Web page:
Beverly Gillen, a Minnetonka mother of two grown daughters and a parenting educator, has published the ultimate get-going-early guide for kids and parents who have their sights set on college.Get Connected for College: The Savvy Student’s Guide to College Prep ($19.95) covers the top 100 college ... more
My kids pull weeds. I should say, my husband and I make our kids pull weeds. Torture?Maybe, for us. We started this when we lived in Austin, Texas. It’s hot there, like really hot. So the weed pulling thing didn’t have a lot of initial appeal for them. To be honest, it didn’t have much appeal for me either.Our yard started out like those found on... more
Picture this: You call your 7-year-old for dinner, and she comes running into the dining room, even though she knows your house rule is no running inside — and drops your iPhone on the floor. Boom, cracked screen. Or how about this: While emptying the dishwasher, your 10-year-old gets a little hyper and puts all his weight on the open silverware... more
Years ago, when my kids were climbing out of their toddler years and starting school, I came across a fascinating theory about childhood development. It went something like this: A child’s trust belongs to his mom until about age 7. After that, the child transfers that same trust to his father to carry him into his tween years. As the child grows... more
We were skeptical of the stainless steel lunch boxes from PlanetBox.But then we tried The Rover ($59.95 with necessary accessories), designed for kids (or even adults) who like a wide variety of foods in smaller not-touching portions.Yes, it’s heavy — 2.5 pounds empty, including the must-have carry bag.But we loved packing... more
Summer camps that focus on STEM — Science, Technology, Engineering and Math — aren’t exactly new.But this year, Twin Cities families will have even more choices for kids interested in STEM activities.Engineering for Kids opened up its first Minnesota franchise in Minneapolis in December and will be offering its first day camps this spring and... more
What’s the best part of a summer camp at the Northern Clay Center in Minneapolis?If you ask the Keefe kids — who’ve been going to camp there for nearly a decade — the best part of camp actually occurs after the weeklong program ends.The Bloomington siblings, ages 8, 11 and 18, all said their favorite part is returning to camp after their projects... more
With a snap of the bat, the wiffleball is … gone! … straight over the boards at Target Field and into the woods of central Minnesota. Wait, what?At Trout Lake Camps — in the Brainerd Lakes area about 3 hours north of the Twin Cities — anything is possible, including a grand-slam home run at a Major League Baseball park. The central... more
Every summer, campers at Sunnyside Stables Horse Camp get lots of opportunities to ride horses. Thanks to indoor and outdoor riding arenas — as well as horseback riding trails on 75 rolling acres in rural Rosemount — kids ride every day, rain or shine. But they also get horse experience that goes far beyond “giddy up.” Camp... more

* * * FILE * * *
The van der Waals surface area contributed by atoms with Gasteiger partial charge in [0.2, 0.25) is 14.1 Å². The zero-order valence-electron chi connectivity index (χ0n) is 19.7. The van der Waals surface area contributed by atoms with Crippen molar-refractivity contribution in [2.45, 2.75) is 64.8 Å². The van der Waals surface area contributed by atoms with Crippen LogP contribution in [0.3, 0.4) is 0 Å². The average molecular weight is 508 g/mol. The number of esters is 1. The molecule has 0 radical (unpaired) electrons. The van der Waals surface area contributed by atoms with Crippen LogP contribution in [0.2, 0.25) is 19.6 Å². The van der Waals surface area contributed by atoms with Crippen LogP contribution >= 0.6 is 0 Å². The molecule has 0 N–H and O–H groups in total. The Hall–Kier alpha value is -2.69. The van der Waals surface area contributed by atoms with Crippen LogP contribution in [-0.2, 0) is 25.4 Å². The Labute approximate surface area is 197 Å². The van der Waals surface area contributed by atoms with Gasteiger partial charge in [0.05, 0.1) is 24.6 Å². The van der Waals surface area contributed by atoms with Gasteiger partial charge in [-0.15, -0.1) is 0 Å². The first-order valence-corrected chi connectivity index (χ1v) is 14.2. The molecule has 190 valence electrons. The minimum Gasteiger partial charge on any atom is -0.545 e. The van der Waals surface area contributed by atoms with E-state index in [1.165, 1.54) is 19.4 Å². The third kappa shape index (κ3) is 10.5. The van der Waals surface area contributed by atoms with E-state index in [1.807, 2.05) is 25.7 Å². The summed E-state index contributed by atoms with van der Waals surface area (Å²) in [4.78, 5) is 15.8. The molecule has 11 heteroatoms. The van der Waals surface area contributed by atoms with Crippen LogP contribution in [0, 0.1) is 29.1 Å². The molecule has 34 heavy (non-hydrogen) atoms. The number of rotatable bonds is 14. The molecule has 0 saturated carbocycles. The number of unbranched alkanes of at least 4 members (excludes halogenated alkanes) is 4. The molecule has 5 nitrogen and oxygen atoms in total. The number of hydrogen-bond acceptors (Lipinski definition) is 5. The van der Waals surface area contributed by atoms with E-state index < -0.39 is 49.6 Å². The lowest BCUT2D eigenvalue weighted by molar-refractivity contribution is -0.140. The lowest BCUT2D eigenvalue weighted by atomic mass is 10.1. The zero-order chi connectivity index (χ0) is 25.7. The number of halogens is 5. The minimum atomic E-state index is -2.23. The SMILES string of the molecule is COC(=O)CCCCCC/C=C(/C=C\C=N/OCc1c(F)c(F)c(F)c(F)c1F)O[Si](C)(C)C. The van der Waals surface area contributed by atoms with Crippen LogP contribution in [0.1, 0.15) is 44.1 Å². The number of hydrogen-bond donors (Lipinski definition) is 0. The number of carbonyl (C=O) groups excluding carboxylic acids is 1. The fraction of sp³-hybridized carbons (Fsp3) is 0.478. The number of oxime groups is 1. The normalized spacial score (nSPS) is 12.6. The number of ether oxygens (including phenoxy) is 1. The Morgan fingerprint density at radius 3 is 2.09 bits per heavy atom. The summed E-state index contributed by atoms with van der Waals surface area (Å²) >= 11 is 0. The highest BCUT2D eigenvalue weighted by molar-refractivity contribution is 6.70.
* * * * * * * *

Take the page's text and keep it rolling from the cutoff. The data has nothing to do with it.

I’m not what you’d call an athlete — at least not by my standards. I practice hot Vinyasa a couple times a week and try to get a short run in once or twice a week as well. (I prefer floating on my paddleboard, but snow and ice hinder that in winter.) I’ve learned that, for me, it’s all about the exhale.I was the kid in middle school who... more
Is your child ready?Children are ready for new experiences at different stages. Parents know their children best and these questions can help gauge if this is the summer your child should start camp:•What’s your child’s age, and what’s your perception of his or her readiness level? Children younger than 7 who haven’t had other overnight... more
Q: When should we start talking to our daughter about sex?A: The short answer to this question is as soon as she starts asking questions. Discussions should be at an age-appropriate level. These questions often start with questions like, “Where do babies come from?” Questions about an obviously pregnant woman are likely to come up, too.Long,... more
Minnesota has hundreds of summer camps to offer families. Unfortunately, not everyone can afford to send their kids to camp.However, there are many options available to help families to reduce costs and make camp a reality for their children. Financial assistanceFinancial assistance is available at numerous Minnesota camps, you just have to apply... more
Drums pound in the distance. A trumpet signals a charge. Suddenly a hoard of warriors — decked out with helms and axes — charges toward the castle, attempting to break down the gates. The defenders inside, whose armor all shares a symbol of a boar upon it, ready their swords and shields and quietly reaffirm their planned strategy to repel the... more
My oldest daughter was a reluctant camper. Every year, she went because we told her she had to and that she might (one day!) enjoy it. We started trying various overnight camps in first grade. She always packed at the last minute and routinely copped an attitude when we’d near the grounds. Each year we’d hold our breath, hoping she’... more
The very first opportunity I had to live out my role as mom came before my first child was born. It was the simple understanding that everything I took in to my body was being funneled into the formation of my baby. Keeping track of what I ate was the one thing I could do externally that gave me the opportunity to mother the changes that were... more